Give that schedule a boot. Camp with us for two weeks. Beone among 25 attending this course.
Journalism normally focuses on events, the high points of human endeavour and existence. You want to bring to your reportage also an analysis of underlying trends and processes- the slow erosion that ultimately produces a vast, barren landscape?
Concept/craft; lectures/workshops; ideas/reportage. Fieldwork/design; case-study/data-interpretation. You will travel, too (approximately one week).
- Environment as a subject of coverage
- Ecological rights, natural resource management and food security
- Urban growth: contemporary challenges
- Climate change policies, politics
- Hands-on research labs
- Supervised field-based reporting and writing
FIELD VISIT:To rural India for a week
As end of course assignment you will work on a web based assignment on a given theme - organise, write, photo document
Submit a 500-word Statement of Purpose and a recent resume/ CV.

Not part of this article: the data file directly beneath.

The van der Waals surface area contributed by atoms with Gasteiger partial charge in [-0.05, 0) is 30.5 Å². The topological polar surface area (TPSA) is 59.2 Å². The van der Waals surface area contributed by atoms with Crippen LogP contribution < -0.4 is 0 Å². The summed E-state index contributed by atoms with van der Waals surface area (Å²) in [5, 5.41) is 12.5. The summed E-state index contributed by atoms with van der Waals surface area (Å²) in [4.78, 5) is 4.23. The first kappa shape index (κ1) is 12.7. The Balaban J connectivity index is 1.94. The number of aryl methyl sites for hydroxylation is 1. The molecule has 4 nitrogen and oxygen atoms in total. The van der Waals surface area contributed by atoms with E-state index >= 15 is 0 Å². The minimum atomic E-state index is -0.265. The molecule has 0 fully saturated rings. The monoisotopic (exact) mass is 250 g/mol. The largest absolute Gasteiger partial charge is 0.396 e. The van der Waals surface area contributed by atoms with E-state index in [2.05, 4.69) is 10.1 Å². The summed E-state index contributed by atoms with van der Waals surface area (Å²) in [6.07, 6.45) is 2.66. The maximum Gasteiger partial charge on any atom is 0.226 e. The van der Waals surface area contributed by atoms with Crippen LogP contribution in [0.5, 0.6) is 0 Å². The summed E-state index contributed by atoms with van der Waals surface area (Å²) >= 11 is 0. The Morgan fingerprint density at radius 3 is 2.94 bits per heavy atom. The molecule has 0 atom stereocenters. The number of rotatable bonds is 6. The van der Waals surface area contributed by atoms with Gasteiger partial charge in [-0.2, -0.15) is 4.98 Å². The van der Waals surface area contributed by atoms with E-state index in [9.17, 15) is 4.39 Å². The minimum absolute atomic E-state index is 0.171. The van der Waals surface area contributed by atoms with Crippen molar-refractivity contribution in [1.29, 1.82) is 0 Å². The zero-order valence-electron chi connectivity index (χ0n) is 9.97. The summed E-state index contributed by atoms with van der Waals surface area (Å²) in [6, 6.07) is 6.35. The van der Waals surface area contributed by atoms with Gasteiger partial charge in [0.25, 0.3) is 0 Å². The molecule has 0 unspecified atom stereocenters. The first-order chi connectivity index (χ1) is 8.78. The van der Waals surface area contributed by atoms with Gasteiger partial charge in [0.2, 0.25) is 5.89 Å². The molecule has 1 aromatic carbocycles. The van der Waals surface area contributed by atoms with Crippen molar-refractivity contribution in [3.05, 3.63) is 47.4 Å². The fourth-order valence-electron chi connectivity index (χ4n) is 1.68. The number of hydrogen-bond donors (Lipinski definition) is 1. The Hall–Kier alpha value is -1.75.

NO FELLOWSHIPS AVAILABLE
Liva Shrestha (structural engineer - Nepal) said “For someone without a back ground on environment studies this course has been a great learning. Technology is not THE solution to environmental problems. Localised social and environmental engineering is the answer”.
Sonia Bhaskar (senior television journalist - India) said, “It is excellent learning. Good opportunity to interact with people from varied background helped widen perspective. Jodhpur the gateway of the Thar Desert is not water deficient but has more water than it can manage. We need to manage our resources well is what was the most important learning for me”.
Shivangi Narayan, “After having done engineering and then journalism from a premier institution of India, I am now studying sociology. Journalism and sociology has given me a different lens to look at engineering. And the course has given me the basic understanding of the environmental challenges that this subcontinent faces today. It was truly a learning experience.”